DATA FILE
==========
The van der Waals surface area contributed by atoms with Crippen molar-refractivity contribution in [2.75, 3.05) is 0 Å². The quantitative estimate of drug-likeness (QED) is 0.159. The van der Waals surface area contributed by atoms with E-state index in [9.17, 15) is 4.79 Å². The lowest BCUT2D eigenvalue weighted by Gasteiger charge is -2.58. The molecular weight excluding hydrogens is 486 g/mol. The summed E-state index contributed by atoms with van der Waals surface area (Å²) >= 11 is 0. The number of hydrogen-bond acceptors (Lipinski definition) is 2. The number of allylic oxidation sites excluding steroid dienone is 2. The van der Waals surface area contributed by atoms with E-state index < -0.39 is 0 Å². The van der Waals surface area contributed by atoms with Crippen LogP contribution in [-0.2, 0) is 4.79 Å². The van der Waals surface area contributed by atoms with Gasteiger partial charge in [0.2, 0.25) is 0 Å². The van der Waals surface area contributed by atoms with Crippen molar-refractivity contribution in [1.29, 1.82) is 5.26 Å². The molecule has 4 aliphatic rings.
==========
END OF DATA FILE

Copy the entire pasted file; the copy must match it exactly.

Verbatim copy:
The van der Waals surface area contributed by atoms with Crippen molar-refractivity contribution in [2.75, 3.05) is 0 Å². The quantitative estimate of drug-likeness (QED) is 0.159. The van der Waals surface area contributed by atoms with E-state index in [9.17, 15) is 4.79 Å². The lowest BCUT2D eigenvalue weighted by Gasteiger charge is -2.58. The molecular weight excluding hydrogens is 486 g/mol. The summed E-state index contributed by atoms with van der Waals surface area (Å²) >= 11 is 0. The number of hydrogen-bond acceptors (Lipinski definition) is 2. The number of allylic oxidation sites excluding steroid dienone is 2. The van der Waals surface area contributed by atoms with E-state index < -0.39 is 0 Å². The van der Waals surface area contributed by atoms with Crippen LogP contribution in [-0.2, 0) is 4.79 Å². The van der Waals surface area contributed by atoms with Gasteiger partial charge in [0.2, 0.25) is 0 Å². The van der Waals surface area contributed by atoms with Crippen molar-refractivity contribution in [1.29, 1.82) is 5.26 Å². The molecule has 4 aliphatic rings.